Since the financial crisis of 2007-8, one suggested target reform has been the monetary system itself. This reform is based on the recognition that money in the modern economy is a rather peculiar phenomenon.
There are two popular conceptions of the nature of money, both of them incorrect. (Note that when we talk about money, it is entirely artificial to separate cash, in the form of bank notes and coin, from what we hold in bank accounts. To all effects and purposes, for the vast majority of us, they are the same and completely interchangeable.)
The first conception is that money is a fixed quantity determined by the government, which is either accepted by convention or because you can go to your bank and get a certain quantity of gold for it. (Presumably not many people have actually tried this!) The second is that banks can issue new money to lenders as a multiple of pre-existing deposits, depending on how often depositors demand cash. This is frequently referred to as ‘fractional reserve banking’.
Assets and Liabilities
The reality is that while commercial banks can indeed create money, reserves are only an indirect constraint rather than a direct one. This is because when banks issue loans they do not need any deposits to do so – because the act of creating a loan also creates deposits of the same value. This only makes sense once we consider money as a financial asset which like all such assets is also a liability. Financial assets are both asset and liability because they are IOUs. They are a liability to I and an asset to U. This explains how money can have value although the paper and ink or electrons which embody it are almost worthless. The paper or computer entry is a record of an obligation from one agent to another – from the issuer to whoever currently has the title of that record.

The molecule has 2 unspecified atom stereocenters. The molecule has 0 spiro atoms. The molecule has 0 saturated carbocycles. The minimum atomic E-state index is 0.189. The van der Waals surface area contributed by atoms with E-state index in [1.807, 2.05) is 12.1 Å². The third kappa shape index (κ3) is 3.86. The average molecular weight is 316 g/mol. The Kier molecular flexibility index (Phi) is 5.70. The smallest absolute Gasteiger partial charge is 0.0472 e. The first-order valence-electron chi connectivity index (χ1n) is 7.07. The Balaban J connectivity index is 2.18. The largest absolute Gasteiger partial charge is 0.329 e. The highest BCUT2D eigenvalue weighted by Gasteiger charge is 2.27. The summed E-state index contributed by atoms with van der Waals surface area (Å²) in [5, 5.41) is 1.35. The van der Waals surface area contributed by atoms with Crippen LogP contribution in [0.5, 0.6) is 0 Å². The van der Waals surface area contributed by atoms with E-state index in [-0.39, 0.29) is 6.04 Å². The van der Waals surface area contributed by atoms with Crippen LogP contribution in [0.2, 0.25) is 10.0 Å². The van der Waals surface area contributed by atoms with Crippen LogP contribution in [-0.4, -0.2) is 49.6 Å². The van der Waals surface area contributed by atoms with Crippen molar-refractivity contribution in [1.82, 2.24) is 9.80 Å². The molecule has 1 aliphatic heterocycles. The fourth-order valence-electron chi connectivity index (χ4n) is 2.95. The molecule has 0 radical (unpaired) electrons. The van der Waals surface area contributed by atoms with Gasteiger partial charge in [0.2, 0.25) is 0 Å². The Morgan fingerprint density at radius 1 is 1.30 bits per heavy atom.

When a bank issues money it is an asset to whoever it is lent to, and a liability to the bank. Why would anyone willingly issue a liability on themselves? The answer is that it permits the bank to create an asset of its own. This asset is the loan which itself represents an obligation to repay (thus a liability) for the loan recipient – the borrower. Since all the new liabilities and assets net out, no new financial wealth has been created.
Why is there any motivation for lenders and borrowers to do something which in accounting terms as zero consequences? While the bank believes it will make a monetary profit because of the interest flows from the loan, the borrower believes that by bringing forward the ability to make purchases he or she gains a real production and welfare advantage.
Limiting the Creation of Money
The failure to understand money’s role in terms of balance sheets where the credit and debit aspect of financial assets are clearly laid out leads to much confusion. I believe this was at the heart of a recent debate I had with a monetary reform campaigner. The nature of the proposed reform he supports is that commercial banks will no longer be allowed to create money when they lend. This makes the first misconception about money become true! The argument for this is based on the correct observation that increasing bank lending tends to accompany ‘booms’ that then lead to ‘busts’ exactly as was observed in the 2007 financial crash. Take away the bank’s ability to lend autonomously – the problem goes away (so the argument goes).
There are three main objections to this reading. Firstly, correlation is not causation – so it may not be that the ability of banks to issue new money and loans is the cause of booms and busts although it is clearly part of the pattern. If it’s not the cause, the same problem may still occur, but just in a slightly different guise. Secondly the reform may create as many or even more problems than it solves. Thirdly, in a way an aspect of both of the other two objections, is that the creation of exchangeable IOUs is not something that can in practice be legislated out of existence, but only driven into the shadows.